I’m weary about being a little too positive regarding games I play at E3. The splendor of it all and having the developer standing right next to you can really help skew the experience, especially for an E3 noob like myself. Even taking this into account, I do believe I can at least say this about Captain America: it doesn’t suck. In fact, I would go so far as to say it’s a lot of fun. How fun the final product will be I cannot say, but my experience here was definitely a positive one.

E3: Shinobi 3DS hands on

I love Shinobi 3: Return of the Ninja Master. In my opinion it was easily one of the best games SEGA ever made for the Genesis. Needless to say, when I heard the series was finally getting a new game, I was ecstatic…and a little worried. After all, after the series hit its high point with Shinobi 3, it’s been subjected to some less than stellar games through the likes of Shinobi Legions and Shinobi PS2. I am happy to report that this game isn’t like those games; unlike them, Shinobi 3DS does indeed have a bunch of things in common with the Genesis games, including a few very obvious throwbacks.

Saturn Month: Sega’s Big E3 Saturn Surprise Debacle

The year was 1995. The Saturn had already successfully launched in Japan, and was preparing for an American launch later in the year. Sega of America was eager to bring the system to the states despite the fact that the 32x had been launched during the previous holiday season. With the mediocre sales of the Sega CD and the failure of the 32X, Sega was starting to do poorly, and they wanted another hit console on the market soon. Perhaps a little too soon.

Happy Birthday SEGA Saturn: Announcing Saturn Month!

16 years ago today, SEGA of America President Tom Kalinske took to the stage at E3 and announced that the SEGA Saturn was now available in select retailers across the United States. Though this would later be seen as one of the greatest marketing blunders in SEGA’s history, it nevertheless marked the debut of one of the greatest consoles ever made. In commemoration of this momentous birthing of this epically underappreciated game console, we at SEGAbits are committing not a day, not a week, but a full month for all things SEGA Saturn! You can expect to see plenty of reviews, articles, and a dedicated episode of the SEGAbits podcast all about the Saturn from here until E3 on June 7th.

Those of you who don’t know much about the Saturn, or think there was a big load of nothing between the Genesis and the Dreamcast, should learn something this month. The SEGA Saturn is a veritable treasure trove of SEGA hits that have yet to see the light of day on other systems due to the Saturn’s difficult to emulate architecture, and the general obscurity of its library. Sure, we’ve all heard of NiGHTS and Panzer Dragoon, and Guardian Heroes has recently risen from obscurity to be remade as an Xbox Live Arcade release. But have you ever heard of Blazing Heroes? Ever heard of Astal? Did you know the SEGA Saturn had two Die Hard games, one which was a piece of crap and one which kicked ass? Have any of you guys even seen Dragon Force?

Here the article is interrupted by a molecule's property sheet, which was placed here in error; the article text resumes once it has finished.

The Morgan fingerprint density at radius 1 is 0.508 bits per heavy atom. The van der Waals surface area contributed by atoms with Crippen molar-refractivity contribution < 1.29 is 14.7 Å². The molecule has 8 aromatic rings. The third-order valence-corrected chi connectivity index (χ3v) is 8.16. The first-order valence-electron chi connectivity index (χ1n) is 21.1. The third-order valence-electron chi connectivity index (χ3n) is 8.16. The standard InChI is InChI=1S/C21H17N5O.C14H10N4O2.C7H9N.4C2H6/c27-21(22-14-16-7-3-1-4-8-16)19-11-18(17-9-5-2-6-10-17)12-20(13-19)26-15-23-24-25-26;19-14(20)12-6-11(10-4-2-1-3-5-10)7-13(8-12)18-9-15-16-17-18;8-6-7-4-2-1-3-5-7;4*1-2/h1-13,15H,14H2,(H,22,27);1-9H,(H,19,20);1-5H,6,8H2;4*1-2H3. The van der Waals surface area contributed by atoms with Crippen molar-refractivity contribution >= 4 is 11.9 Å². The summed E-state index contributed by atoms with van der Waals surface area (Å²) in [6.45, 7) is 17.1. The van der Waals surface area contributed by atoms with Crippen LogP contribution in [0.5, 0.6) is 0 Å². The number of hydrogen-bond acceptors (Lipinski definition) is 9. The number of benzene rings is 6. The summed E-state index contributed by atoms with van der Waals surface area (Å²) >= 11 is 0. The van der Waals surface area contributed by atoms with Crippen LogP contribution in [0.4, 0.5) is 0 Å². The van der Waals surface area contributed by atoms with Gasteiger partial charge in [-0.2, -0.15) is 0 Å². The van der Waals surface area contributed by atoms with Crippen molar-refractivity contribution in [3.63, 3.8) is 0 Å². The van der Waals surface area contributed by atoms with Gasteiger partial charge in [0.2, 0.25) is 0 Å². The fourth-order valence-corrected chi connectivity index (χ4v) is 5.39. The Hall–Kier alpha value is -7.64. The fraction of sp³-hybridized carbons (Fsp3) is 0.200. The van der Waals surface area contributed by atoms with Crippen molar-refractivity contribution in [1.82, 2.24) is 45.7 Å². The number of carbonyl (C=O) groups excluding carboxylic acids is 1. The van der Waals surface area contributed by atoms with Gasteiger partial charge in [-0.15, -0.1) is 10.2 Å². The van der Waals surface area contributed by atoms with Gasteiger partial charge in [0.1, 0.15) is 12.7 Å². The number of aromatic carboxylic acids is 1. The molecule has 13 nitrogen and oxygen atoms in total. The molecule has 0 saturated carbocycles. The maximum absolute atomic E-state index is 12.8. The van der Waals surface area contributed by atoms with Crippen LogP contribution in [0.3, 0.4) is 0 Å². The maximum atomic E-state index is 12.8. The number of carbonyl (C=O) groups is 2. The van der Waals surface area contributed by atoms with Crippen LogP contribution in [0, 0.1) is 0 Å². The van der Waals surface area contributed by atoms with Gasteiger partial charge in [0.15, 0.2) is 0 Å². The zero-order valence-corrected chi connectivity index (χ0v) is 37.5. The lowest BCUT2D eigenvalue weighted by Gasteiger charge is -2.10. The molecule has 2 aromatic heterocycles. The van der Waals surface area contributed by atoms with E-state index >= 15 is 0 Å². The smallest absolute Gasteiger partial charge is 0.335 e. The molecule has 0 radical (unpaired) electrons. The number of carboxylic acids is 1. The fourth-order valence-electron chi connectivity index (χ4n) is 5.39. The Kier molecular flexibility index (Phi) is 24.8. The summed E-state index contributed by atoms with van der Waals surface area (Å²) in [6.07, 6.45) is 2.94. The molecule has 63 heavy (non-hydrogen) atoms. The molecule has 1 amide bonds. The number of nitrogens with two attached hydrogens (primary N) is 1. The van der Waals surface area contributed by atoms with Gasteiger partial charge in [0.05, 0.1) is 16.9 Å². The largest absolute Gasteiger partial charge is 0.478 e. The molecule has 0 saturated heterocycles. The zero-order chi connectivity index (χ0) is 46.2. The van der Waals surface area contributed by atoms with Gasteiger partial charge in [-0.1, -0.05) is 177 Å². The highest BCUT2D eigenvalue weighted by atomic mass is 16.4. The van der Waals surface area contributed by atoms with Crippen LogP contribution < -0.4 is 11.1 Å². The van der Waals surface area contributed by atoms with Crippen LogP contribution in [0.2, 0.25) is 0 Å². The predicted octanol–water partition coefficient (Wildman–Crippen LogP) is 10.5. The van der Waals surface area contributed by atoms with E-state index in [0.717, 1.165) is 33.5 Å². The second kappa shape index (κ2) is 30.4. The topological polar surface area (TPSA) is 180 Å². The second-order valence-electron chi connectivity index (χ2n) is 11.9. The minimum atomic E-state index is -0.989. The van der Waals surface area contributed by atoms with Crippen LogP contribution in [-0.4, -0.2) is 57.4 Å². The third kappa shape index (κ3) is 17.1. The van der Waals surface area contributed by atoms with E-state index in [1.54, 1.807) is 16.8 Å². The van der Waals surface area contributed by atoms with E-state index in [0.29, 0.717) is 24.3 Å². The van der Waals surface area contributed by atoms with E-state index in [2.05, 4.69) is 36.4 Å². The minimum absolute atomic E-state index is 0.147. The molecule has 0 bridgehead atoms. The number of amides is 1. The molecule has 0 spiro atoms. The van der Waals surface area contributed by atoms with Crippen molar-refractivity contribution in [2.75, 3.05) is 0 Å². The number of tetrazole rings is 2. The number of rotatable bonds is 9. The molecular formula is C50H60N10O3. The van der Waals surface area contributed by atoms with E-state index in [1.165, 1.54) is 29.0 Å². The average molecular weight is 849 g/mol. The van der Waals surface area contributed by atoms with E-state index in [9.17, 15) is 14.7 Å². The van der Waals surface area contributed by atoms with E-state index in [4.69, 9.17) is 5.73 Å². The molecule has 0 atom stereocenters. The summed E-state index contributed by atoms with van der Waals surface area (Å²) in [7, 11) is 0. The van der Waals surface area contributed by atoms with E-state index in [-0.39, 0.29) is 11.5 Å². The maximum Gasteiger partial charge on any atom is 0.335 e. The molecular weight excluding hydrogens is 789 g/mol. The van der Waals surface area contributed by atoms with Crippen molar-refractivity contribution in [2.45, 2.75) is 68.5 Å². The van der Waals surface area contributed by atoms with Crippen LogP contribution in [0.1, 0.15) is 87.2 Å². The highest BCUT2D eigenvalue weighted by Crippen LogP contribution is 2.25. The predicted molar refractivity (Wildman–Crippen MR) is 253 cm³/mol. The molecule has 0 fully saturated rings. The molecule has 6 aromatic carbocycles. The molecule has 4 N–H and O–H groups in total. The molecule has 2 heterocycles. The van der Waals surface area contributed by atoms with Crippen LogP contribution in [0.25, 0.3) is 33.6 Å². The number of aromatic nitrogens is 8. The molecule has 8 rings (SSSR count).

While Nintendo spent the 32 bit generation giving its 16 bit hits the 64 bit upgrade, and Sony spent it producing games that would go on to define its Playstation brand for more than a decade to come, SEGA went through a creative renaissance, almost completely ditching the franchises that made the Genesis a hit in favor of all new franchises that, regrettably, no one would buy. Even Sonic took a backseat to NiGHTS, which became and still remains one of the best reasons to own a Saturn.

So sit back, relax, and enjoy this month long ride through SEGA’s forgotten generation.

Yakuza Week: Who’s the boss now?

During this generation, I’ve seen a disturbing lack of boss fights, or at least, good boss fights. Thankfully, one of the most enjoyable aspects of any Yakuza game for me has become the boss battles. Yakuza is home to some of the most memorable boss fights in any recent SEGA title and the fourth mainline entry into the series isn’t any different. As with such articles, spoilers for the game follow, so if you happen not to have completed Yakuza 4 yet and do not wish to be spoiled, walk away now, for everyone else, please continue reading to find out my personal five!

Yakuza Week: Favorite Yakuza 4 tunes

In celebration of…I guess we’re calling it Yakuza Week, (rad) I figured it would be appropriate to dedicate some time to the music of the recently-released Yakuza 4. Their soundtracks have been one area that this series has always excelled in, and Yakuza 4 is certainly no exception. The adrenaline-pumping and guitar-heavy soundtrack returns, of course, as do the power balads, and let’s not forget those crazy Japanese karaoke songs. Here are some of the songs I found to be memorable in Yakuza 4, and I encourage you to post/discuss yours in the comments section below!

Sonic fans on Wii: Please Quit Yer Cryin’!

Some folks are never happy.

As with everyone else this week, I was ecstatic to see the new Sonic Generations gameplay trailer. While discussing it over several different forums, I noticed the same topic coming up. “Why isn’t it on Wii?!” “That’s not fair, the Wii should get an anniversary game too!” And my favorite, “LOL typical Sega. screwing over Wii fans”. This line of discussion really ticked me off. Mainly because if you’re a Sonic fan who only owns a Wii, you’ve never had it so good!